Connect your Android device to your computer and simply copy the diy_quiz.txt file that you created to your device's Download folder.

You can also email the file to yourself by adding it as an attachment to the email message. Then open the email on the device and save the file. It should automatically be saved to the device's Download folder.

Remember that the file must be in the Download folder as the Diy Quiz app will only look for the file in this folder

  1. Open up an OpenOffice spreadsheet.
  2. Enter your questions, one per line. Separate fields with the "pipe" character (|). Do not use the pipe character anywhere else in your file. It is used to separate the fields.
  3. Keep the format -- category|question|correct answer|answer 2|answer 3|answer 4|answer 5 -- The first field is the category (or subject), followed by a question. You then need to supply the correct answer followed by four more possible (but incorrect) answers. Each of these fields are separated by the "pipe"character.
  4. Save the file. Select File > Save As from the main menu. Then from the drop down screen:  enter diy_quiz.txt as the File name: and select Text CSV (.csv)(*.csv) as the Save as type: option. "Un-select" the Automatic file name extension box and select the Edit filter settings box. Press the Savebutton to save the file.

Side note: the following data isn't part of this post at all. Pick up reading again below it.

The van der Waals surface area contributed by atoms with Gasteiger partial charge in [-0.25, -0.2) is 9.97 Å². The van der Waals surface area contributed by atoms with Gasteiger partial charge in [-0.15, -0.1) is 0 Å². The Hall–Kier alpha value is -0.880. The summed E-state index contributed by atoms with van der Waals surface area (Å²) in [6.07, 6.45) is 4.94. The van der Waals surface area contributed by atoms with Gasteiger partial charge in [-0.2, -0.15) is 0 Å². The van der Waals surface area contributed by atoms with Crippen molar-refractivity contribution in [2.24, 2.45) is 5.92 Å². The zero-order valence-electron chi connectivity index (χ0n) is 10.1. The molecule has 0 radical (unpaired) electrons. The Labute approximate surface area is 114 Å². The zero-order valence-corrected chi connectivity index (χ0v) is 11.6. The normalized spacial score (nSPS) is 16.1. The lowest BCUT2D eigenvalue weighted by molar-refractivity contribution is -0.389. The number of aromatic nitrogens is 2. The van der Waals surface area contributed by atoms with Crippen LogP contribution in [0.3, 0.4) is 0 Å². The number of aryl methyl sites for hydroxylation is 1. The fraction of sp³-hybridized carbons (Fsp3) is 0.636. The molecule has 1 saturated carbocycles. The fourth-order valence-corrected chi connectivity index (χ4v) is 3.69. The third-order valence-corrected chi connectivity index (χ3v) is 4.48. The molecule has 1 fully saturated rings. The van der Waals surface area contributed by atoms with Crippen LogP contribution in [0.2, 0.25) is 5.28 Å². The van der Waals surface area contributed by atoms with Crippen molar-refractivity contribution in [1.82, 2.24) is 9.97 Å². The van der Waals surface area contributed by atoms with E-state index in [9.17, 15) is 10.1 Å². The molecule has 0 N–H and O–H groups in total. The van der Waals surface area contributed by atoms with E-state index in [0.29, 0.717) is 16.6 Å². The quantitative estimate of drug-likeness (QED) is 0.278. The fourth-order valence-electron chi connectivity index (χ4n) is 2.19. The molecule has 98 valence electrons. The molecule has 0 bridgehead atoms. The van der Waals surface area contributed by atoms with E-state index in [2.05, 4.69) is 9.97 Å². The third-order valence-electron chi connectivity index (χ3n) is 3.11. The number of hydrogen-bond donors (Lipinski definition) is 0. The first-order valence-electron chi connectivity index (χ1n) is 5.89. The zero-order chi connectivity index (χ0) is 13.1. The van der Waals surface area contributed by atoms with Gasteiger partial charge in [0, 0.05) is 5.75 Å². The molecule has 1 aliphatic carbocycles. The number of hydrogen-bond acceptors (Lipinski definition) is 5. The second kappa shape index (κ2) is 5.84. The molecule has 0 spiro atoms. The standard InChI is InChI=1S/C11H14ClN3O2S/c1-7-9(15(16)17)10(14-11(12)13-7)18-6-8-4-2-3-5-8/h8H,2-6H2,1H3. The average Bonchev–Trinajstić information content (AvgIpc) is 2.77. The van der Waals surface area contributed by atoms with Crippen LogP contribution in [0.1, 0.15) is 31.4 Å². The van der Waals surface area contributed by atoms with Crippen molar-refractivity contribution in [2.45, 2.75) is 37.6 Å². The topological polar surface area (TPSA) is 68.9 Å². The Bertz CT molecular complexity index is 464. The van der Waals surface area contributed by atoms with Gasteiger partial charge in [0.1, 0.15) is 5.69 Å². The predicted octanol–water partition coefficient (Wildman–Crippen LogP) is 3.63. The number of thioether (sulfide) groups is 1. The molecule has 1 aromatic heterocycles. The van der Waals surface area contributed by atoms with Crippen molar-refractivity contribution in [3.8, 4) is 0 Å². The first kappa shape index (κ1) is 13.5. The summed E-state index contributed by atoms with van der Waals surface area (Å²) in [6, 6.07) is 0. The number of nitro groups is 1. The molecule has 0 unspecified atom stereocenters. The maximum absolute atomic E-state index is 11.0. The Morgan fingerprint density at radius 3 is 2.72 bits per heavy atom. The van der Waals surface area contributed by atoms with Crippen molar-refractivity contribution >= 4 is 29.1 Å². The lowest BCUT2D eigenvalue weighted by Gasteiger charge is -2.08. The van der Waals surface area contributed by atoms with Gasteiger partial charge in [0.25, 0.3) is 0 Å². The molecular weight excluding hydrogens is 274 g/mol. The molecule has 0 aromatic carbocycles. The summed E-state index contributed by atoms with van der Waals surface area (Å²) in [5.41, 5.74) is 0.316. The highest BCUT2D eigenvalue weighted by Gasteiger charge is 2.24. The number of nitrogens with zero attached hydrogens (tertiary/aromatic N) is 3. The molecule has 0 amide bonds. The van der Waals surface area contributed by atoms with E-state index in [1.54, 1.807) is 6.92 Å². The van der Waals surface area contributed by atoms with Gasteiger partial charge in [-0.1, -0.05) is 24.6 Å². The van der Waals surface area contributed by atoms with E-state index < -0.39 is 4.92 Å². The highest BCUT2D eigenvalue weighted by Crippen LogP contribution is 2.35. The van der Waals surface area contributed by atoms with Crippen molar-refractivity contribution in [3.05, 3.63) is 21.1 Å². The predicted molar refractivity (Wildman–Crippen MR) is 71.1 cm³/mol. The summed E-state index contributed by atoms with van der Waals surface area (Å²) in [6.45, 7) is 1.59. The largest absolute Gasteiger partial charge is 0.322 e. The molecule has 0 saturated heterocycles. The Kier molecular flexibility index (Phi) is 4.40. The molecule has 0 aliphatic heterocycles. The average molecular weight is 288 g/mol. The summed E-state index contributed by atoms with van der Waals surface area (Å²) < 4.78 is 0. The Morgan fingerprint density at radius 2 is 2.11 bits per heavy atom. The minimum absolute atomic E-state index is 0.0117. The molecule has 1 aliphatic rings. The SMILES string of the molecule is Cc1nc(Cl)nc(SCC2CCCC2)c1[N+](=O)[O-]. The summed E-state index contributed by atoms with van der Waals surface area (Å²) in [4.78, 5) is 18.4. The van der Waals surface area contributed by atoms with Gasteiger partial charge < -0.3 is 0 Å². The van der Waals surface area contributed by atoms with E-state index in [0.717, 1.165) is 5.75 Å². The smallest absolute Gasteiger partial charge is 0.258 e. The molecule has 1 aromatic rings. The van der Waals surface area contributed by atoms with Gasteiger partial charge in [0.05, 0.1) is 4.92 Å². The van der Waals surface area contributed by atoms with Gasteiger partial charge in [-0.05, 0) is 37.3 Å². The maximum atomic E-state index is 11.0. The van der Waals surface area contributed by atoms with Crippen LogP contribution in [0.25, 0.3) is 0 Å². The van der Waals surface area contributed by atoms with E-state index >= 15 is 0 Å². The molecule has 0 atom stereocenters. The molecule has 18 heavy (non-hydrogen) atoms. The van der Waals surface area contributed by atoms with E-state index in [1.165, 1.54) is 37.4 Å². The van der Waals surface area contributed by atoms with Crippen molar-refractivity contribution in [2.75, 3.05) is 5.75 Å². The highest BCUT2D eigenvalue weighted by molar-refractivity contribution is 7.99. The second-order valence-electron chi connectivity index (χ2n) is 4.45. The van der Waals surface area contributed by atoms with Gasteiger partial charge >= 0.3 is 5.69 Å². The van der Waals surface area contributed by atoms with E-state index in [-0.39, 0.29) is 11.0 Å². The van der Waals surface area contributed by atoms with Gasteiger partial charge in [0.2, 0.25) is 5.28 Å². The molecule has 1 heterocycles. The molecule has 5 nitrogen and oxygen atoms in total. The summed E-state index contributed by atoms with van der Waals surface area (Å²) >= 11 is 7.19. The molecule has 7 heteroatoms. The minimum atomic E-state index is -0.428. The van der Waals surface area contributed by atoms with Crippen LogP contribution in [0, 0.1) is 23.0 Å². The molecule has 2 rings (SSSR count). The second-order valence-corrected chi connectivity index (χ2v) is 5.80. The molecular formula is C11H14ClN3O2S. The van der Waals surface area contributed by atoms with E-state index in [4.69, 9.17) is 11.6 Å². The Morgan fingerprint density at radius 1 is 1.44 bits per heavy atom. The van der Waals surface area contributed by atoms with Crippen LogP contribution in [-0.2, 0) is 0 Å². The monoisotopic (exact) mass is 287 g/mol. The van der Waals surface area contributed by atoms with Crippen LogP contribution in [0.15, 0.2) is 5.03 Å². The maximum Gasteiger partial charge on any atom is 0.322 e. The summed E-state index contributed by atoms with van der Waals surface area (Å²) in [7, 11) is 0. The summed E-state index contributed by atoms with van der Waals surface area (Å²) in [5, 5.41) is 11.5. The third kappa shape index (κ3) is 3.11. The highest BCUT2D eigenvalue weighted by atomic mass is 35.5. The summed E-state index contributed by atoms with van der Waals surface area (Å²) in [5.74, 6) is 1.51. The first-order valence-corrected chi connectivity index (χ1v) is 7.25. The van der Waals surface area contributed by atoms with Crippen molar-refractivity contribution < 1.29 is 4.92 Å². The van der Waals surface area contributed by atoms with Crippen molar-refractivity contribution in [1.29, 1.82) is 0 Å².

5. In the next pop-up screen, press the Keep Current Format button.
  6. Then, in the next pop-up window, select Unicode (UTF-8) as the Character set, enter the "pipe" character (|) as the Field delimeter and leave the Text delimeter field blank (delete whatever is in there). Press OK.
  7. That's it. You're done.

You can have as many categories and questions as you like (although you probably won't want more than about 10 categories). The order in which you enter the categories doesn't really matter as long as you stick to the format (as described above) for each row. Remember that the trial version only shows two categories.

Once you've downloaded the text file to your device, it will be converted into a database by the app. If you choose to uninstall the app, it won't affect your text file which will remain in the device's Download folder.

    1. Open up a LibreOffice spreadsheet.
    2. Enter your questions, one per line. Separate fields with the "pipe"character (|). Do not use the pipe character anywhere else in your file. It is used to separate the fields.